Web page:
Due diligence is always rewarded when it comes to ensuring you can have your dog where you live.

Knowing the laws and bylaws that apply to dog owners in your area can save you a lot of trouble down the road.

Dog Training Classes are a MUST

Tip #10: Training is a Must

You can definitely ask your dog's previous owner if he has been trained, but you don't want to depend entirely on their honesty.

Skills are sometimes lost, too, when dogs are under stress or in a new environment.

It's better to assume that you and your dog must learn (or re-learn) house training rules together.

You can do this in two different ways:

  • reward the dog for doing what you want
  • prevent mistakes from happening by being proactive

Some owners believe that they should give a new dog a few days to adjust to their new environment before beginning training or starting a routine.

This is completely wrong.

You need to begin working with your dog as soon as you bring them home.

In fact, you should decide on the training method you want to use even before your new pet arrives and start with crucial tricks and commands first.

Remember: Dog training should be consistent from day one.

This way, your dog won't develop any bad habits and will understand that previous bad habits will not be tolerated in this new home.

New dog owners need to start basic obedience training, like learning to sit and stay, especially if the dog is just 8-10 weeks old.

For the best results, practice regularly…

  • when you come home
  • before eating
  • before going outside

This will help the dog learn basic manners, like not begging or jumping up on people.

Teaching your pet to sit when you open the door can keep her from running outside unpredictably, too.

Behavior problems are the most common reason for re-homing or putting a dog down, but the problem often starts with the owner.

It's up to you to teach your dog how to behave and to reward her for doing what you want.

Taking 10–15 minutes every day to train your dog will make both of you happier in the long run.

Don't think of it as a chore. It can be quality time together!

Tip #11: Set a Regular Routine with Specific Times

Training goes hand in hand with schedule and routine.

And the most crucial schedule to establish – for your dog's well-being and your own sanity – is a nighttime routine.

Getting your dog to sleep through the night may be a challenge at first, especially with puppies, but once he's sleeping soundly, things will be much better for both of you.

Whether you crate train your dog, train him to sleep on his own bed, or allow him to sleep in bed with you, get a routine down.

Have your dog go to sleep around the same time each night, and get him up around the same time in the morning.

If your dog cannot hold his bladder/bowels all night, take him out for a potty break around the same time too.

Generally, you can expect your puppy to “hold it” for a number of hours equal to how many months old she is.

For older dogs, it's somewhere between 4 and 8 hours.

So, to teach them to hold it until a certain time, you'll want to make a habit of taking them out to pee at these times (at least):

  • as soon as you get home
  • after eating
  • after naps
  • before playing
  • before bed

You should also schedule time for walking, playing, training, and just spending time together with every member of the family.

It will help with behavior issues, too.

A bored, isolated dog is only going to cause problems.

The most proactive thing you can do is ensure activity and social needs are met.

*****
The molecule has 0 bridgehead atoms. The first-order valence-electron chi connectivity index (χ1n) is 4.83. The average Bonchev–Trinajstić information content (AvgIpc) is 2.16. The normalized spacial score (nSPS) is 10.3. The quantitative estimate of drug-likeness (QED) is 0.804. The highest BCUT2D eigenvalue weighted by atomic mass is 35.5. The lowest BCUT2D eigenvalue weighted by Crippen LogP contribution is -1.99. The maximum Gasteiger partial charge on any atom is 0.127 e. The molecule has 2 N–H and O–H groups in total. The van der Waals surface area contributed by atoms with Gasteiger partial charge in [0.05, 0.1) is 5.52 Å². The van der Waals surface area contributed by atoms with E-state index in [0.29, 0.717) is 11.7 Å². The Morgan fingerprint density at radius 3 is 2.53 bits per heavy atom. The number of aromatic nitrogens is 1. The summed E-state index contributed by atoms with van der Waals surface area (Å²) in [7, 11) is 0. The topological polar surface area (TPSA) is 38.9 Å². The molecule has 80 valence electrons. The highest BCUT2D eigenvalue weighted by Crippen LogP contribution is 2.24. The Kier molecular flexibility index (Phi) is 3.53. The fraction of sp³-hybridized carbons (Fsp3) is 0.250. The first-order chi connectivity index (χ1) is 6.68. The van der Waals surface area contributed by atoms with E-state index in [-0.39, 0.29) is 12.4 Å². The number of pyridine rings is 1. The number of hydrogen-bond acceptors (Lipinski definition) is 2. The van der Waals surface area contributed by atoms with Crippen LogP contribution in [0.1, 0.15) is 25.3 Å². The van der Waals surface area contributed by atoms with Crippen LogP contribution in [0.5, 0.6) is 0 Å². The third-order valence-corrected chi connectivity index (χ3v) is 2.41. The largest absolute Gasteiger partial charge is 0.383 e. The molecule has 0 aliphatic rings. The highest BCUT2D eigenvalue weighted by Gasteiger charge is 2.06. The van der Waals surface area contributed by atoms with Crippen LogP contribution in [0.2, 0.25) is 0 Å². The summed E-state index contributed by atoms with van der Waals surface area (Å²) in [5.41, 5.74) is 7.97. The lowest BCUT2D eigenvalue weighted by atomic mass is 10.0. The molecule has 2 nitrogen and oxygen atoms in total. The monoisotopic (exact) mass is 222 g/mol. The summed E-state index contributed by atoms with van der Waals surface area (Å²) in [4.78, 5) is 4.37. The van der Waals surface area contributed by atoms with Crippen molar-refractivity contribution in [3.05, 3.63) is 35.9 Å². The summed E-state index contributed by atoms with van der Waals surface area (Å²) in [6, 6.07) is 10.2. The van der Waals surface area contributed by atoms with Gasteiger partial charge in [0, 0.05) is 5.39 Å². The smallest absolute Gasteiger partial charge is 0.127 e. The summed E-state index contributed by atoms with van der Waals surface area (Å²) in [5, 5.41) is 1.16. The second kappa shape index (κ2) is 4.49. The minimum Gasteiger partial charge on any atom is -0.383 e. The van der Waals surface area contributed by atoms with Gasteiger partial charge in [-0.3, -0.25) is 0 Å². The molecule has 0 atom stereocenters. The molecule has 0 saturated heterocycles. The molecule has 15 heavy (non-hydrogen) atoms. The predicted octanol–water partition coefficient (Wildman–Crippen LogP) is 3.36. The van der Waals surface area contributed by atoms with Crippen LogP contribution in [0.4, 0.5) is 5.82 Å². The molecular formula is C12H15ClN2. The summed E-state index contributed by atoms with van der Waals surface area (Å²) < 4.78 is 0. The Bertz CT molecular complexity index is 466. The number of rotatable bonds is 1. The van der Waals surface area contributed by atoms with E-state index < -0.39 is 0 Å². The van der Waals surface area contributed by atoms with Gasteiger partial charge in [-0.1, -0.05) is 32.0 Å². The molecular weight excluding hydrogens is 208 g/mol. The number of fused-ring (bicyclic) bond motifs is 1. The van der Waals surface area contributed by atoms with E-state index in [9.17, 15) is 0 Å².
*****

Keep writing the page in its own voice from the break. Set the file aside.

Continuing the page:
Set Up Your Home for Success

Tip #12: Set Up Your Home for Success

Dog-proofing your home is essential before or after adopting a new dog. It is the best way to keep your new pet safe and your house intact.

Indoor gates or fences are a good idea to keep them out of areas in your home you don't want them in.

Like small children, dogs learn about their environment by exploring, investigating, and testing everything around them.

They will use their paws and mouths to see how things work in their new home. Unfortunately, this can also get them into a lot of trouble and accidents.

Read more about how to puppy-proof your home.

Tip #13: Start with Sensible Expectations and Rules

Puppy-proofing your home should also involve setting expectations and rules for all family members.

If your family will be new dog owners, spend some time together learning about dog behavior, discipline, and training.

Decide with everyone in the house:

  • what the rules for the dog are
  • how to deal with bad behavior
  • how to reward good behavior
  • what kind of discipline will be used
  • who is responsible for what, and when

Tip #14: Enroll Your Dog in Obedience School

New dog owners have no need to reinvent the wheel.

Signing your dog up for obedience class is probably the easiest way for you both to learn together, and it will give you the skills you need to cope with different situations.

It will also help to socialize your dog to be less afraid of strangers and other animals.

Obedience classes aren't just for puppies or young dogs either, and it's a fun thing to do together that helps build your bond.

Tip #15: Know When You Could Use Some Help

Raising a dog takes a village, and you're going to need one!

Before you bring your new dog home, you should set up a support system.

You'll need to research and find a veterinarian, dog groomer, pet sitter, trainer, and any other experts who may be able to help you in your journey as a new dog owner.

It's important to think about your needs and your dog's needs. This is where your research will come in handy.

For example, if you've adopted a breed known for having separation anxiety, you may want to hire a pet sitter.

If the shelter tells you that the dog you're adopting has behavior issues, you may want to have a trainer on standby after you bring your new pup home.

Educate Yourself on Dog Ownership

Tips for New Dog Owners: Before You Go…

Learning about your dog is a life-long adventure that doesn't end after the first few months.

No one likes to be taken for granted in a relationship, even dogs. Don't wait for problems to become ingrained.

Following these tips for new dog owners will make your dog care adventure much easier and more fun.

I've been a pet owner for more than 20 years and have a lot of experience with adopting new dogs.

These tips have definitely helped me, and I hope they can help you, too, jump-start your new life with a furry best friend by your side.

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Best Tips For New Dog Owners

James has been a certified veterinary technician for the last 8 years in Birmingham, UK. After working with many dogs, he's changed his focus to writing, building businesses and researching subjects on canines and products created for dogs.